Published in Vajra Bodhi Sea: A Monthly Journal of Orthodox Buddhism,
v. 23, series 55 (February, 1993), pp. 44-45.
Imagine a world in which as part of their basic substances
tomatoes contain fish and tobacco, potatoes contain chicken, moths and
other insects, and corn contains fireflies. Is this science-fiction? No,
these plant-animal hybrids already exist today and may soon be on your
supermarket shelves without any special labeling to warn you. Furthermore,
in a few years the types of these genetically engineered "vegetables" are
sure to increase and may very possibly also include human genes. If you
are a vegetarian, do you want to be in the position of inadvertently eating
vegetables that are part meat? Even if you are not a vegetarian, are you
ready to become a cannibal and eat foods that are part human being?
Few Buddhists are aware of what genetic engineering is, the research that is being done, and the developed technologies that are now being implemented. Genes are the fundamental chemical codes that determine the physical nature of all living things, from the tiniest single-celled organisms to hman beings. When you tamper with the genes, you are tampering with the natural patterns of our world at the most basic and most dangerous level. This is extremely hzardous, and it will be difficult to escape the long-term dangers and disasters that will most certainly occur. Nonetheless, major international coroporations are now greedily scrambling for short-term profits to be gained through genetic engineering. Unfortunately, they are overlooking ethical issues and are unconcerned about the serious consequences. Governments are providing little or no regulation.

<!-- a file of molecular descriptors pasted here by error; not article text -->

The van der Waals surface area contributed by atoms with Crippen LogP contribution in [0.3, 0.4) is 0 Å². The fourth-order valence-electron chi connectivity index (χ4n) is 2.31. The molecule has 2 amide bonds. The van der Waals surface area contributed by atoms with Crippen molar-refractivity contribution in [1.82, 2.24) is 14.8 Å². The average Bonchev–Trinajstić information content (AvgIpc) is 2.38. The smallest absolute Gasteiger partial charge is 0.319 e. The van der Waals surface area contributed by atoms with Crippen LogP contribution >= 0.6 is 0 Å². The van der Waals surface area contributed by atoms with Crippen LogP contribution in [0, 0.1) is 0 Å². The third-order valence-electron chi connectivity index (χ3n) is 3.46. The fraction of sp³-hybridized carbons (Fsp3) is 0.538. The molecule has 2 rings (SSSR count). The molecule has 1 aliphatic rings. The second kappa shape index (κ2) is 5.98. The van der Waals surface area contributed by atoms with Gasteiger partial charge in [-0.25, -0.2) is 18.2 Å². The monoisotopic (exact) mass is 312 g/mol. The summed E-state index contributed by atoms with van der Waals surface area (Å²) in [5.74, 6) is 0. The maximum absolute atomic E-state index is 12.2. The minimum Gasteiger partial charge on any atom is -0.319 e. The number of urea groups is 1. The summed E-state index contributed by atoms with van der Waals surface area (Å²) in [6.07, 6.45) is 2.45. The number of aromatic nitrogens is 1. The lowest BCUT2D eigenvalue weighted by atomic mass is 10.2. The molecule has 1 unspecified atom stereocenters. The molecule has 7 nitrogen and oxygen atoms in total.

What can we as Buddhists do about the situation? For a start, we can, in the light of the Buddhadharma, educate ourselves about what is happening. Then we can inform our givernments and elected officials and urge them to do whatever is possible to inform the public, label foods, prevent the most blatant dangers, and slow down the progress on the road toward major disaster.
In the United States the Biotechnology Policy Center, National Wildlife Federation, 1400 16th Street, NW, Washington, DC 20036 is a good source of information. Yet even they are unaware of fundamental Buddhist and other religious objections to genetic engineering. The United States government welcomes direct public input to help it decide policy. You can write directly to Dockets Mangement Branch, HFA 305 (Docket No. 92N-0139), Food and Drug Administration, Rm. 1-23, 12420 Parklawn Drive, Rockville, MD 20857. Senators and members of the House of Representatives can also be made aware of your concerns. I hope that readers in other countries will also become informed about this issue.